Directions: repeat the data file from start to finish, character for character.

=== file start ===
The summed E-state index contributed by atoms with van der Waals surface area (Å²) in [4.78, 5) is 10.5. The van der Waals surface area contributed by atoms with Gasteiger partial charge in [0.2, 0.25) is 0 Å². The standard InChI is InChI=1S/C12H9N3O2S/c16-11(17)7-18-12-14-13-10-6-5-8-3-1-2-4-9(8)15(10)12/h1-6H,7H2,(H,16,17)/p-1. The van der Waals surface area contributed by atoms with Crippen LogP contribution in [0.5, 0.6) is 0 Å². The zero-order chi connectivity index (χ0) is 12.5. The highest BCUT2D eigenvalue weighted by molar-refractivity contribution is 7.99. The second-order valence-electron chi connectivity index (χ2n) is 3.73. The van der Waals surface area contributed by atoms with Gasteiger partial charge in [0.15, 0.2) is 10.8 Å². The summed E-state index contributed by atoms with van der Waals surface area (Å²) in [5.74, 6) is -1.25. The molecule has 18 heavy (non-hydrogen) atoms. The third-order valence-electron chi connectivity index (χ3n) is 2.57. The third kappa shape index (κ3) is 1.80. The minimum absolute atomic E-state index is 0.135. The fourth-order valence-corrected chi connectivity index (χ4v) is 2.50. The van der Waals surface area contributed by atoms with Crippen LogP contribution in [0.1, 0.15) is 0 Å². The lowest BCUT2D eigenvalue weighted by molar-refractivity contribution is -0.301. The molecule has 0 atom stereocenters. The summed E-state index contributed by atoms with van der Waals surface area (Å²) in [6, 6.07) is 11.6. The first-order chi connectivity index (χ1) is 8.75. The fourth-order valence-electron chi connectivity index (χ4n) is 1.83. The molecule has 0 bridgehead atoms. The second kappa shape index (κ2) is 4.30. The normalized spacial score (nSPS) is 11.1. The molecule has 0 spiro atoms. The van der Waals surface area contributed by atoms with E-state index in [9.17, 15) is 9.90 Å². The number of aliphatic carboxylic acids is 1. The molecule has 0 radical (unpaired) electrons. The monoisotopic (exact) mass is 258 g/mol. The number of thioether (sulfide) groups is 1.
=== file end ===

The summed E-state index contributed by atoms with van der Waals surface area (Å²) in [4.78, 5) is 10.5. The van der Waals surface area contributed by atoms with Gasteiger partial charge in [0.2, 0.25) is 0 Å². The standard InChI is InChI=1S/C12H9N3O2S/c16-11(17)7-18-12-14-13-10-6-5-8-3-1-2-4-9(8)15(10)12/h1-6H,7H2,(H,16,17)/p-1. The van der Waals surface area contributed by atoms with Crippen LogP contribution in [0.5, 0.6) is 0 Å². The zero-order chi connectivity index (χ0) is 12.5. The highest BCUT2D eigenvalue weighted by molar-refractivity contribution is 7.99. The second-order valence-electron chi connectivity index (χ2n) is 3.73. The van der Waals surface area contributed by atoms with Gasteiger partial charge in [0.15, 0.2) is 10.8 Å². The summed E-state index contributed by atoms with van der Waals surface area (Å²) in [5.74, 6) is -1.25. The molecule has 18 heavy (non-hydrogen) atoms. The third-order valence-electron chi connectivity index (χ3n) is 2.57. The third kappa shape index (κ3) is 1.80. The minimum absolute atomic E-state index is 0.135. The fourth-order valence-corrected chi connectivity index (χ4v) is 2.50. The van der Waals surface area contributed by atoms with Crippen LogP contribution in [0.1, 0.15) is 0 Å². The lowest BCUT2D eigenvalue weighted by molar-refractivity contribution is -0.301. The molecule has 0 atom stereocenters. The summed E-state index contributed by atoms with van der Waals surface area (Å²) in [6, 6.07) is 11.6. The first-order chi connectivity index (χ1) is 8.75. The fourth-order valence-electron chi connectivity index (χ4n) is 1.83. The molecule has 0 bridgehead atoms. The second kappa shape index (κ2) is 4.30. The normalized spacial score (nSPS) is 11.1. The molecule has 0 spiro atoms. The van der Waals surface area contributed by atoms with E-state index in [9.17, 15) is 9.90 Å². The number of aliphatic carboxylic acids is 1. The molecule has 0 radical (unpaired) electrons. The monoisotopic (exact) mass is 258 g/mol. The number of thioether (sulfide) groups is 1.